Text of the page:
Law experts: Constitutional issues often misunderstood in gun, protest and militia debates

Law experts: Constitutional issues often misunderstood in gun, protest and militia debates

The Duke Center for Firearms Law held a virtual roundtable discussion Tuesday. As guns become an increasing part of conflicts around elections, political protests and demonstrations, law experts say many Americans have a fundamental misunderstanding of the legal and constitutional issues around them. The Duke Center for Firearms Law held an online roundtable discussion Tuesday exploring the issue in the wake of the 2020 election, the insurrection at the U.S. Capitol and a rising tide of militant extremists that call themselves militias. The forum, moderated by lecturing fellow Jacob Charles of the Duke University Law School, featured law professors Mary McCord of Georgetown University Law Center; Alan Chen of the University of Denver Sturm College of Law; and Timothy Zick of the William and Mary Law School. The danger in a misunderstanding of established law with regard to guns was made startlingly clear last month, McCord said, when a violent mob stormed the U.S. Capitol, killing a police officer and leading to scores of injuries. Despite Washington, D.C. not being an “open carry” state, photos and video footage make it clear that many of insurrectionists were armed with guns. Such images have unfortunately become almost commonplace at political protests and ideological clashes all over the country — including in North Carolina, where armed neo-Confederates have in the last few years repeatedly clashed with those protesting Confederate monuments. Even when blatantly flouting local and state gun laws, McCord said, many people will point to the Second Amendment of the U.S. […]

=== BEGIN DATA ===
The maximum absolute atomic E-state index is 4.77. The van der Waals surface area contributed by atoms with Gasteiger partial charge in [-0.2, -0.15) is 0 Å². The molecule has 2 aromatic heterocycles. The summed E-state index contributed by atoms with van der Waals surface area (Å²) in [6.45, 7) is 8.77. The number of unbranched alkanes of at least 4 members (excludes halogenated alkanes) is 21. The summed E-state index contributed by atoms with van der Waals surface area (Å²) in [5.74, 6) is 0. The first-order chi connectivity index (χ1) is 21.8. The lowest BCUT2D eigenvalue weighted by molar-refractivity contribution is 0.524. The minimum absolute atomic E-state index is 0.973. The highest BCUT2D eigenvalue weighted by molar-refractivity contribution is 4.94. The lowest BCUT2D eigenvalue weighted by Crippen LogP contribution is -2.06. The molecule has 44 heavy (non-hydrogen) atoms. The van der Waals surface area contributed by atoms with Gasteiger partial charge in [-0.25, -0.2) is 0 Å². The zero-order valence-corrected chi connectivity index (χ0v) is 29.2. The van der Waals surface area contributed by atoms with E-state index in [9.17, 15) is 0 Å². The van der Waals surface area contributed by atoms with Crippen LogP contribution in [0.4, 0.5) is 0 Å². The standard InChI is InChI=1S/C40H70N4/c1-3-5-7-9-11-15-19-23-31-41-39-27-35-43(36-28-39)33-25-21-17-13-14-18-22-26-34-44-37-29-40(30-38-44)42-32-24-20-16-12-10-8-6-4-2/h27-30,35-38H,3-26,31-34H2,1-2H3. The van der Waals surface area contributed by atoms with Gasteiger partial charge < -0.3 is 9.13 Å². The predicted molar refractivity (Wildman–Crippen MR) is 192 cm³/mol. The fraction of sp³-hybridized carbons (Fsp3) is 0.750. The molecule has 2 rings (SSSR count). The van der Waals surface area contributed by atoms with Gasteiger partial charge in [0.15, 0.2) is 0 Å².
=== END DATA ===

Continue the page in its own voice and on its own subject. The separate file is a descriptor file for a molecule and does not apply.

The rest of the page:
Leave a Reply

This site uses Akismet to reduce spam. Learn how your comment data is processed.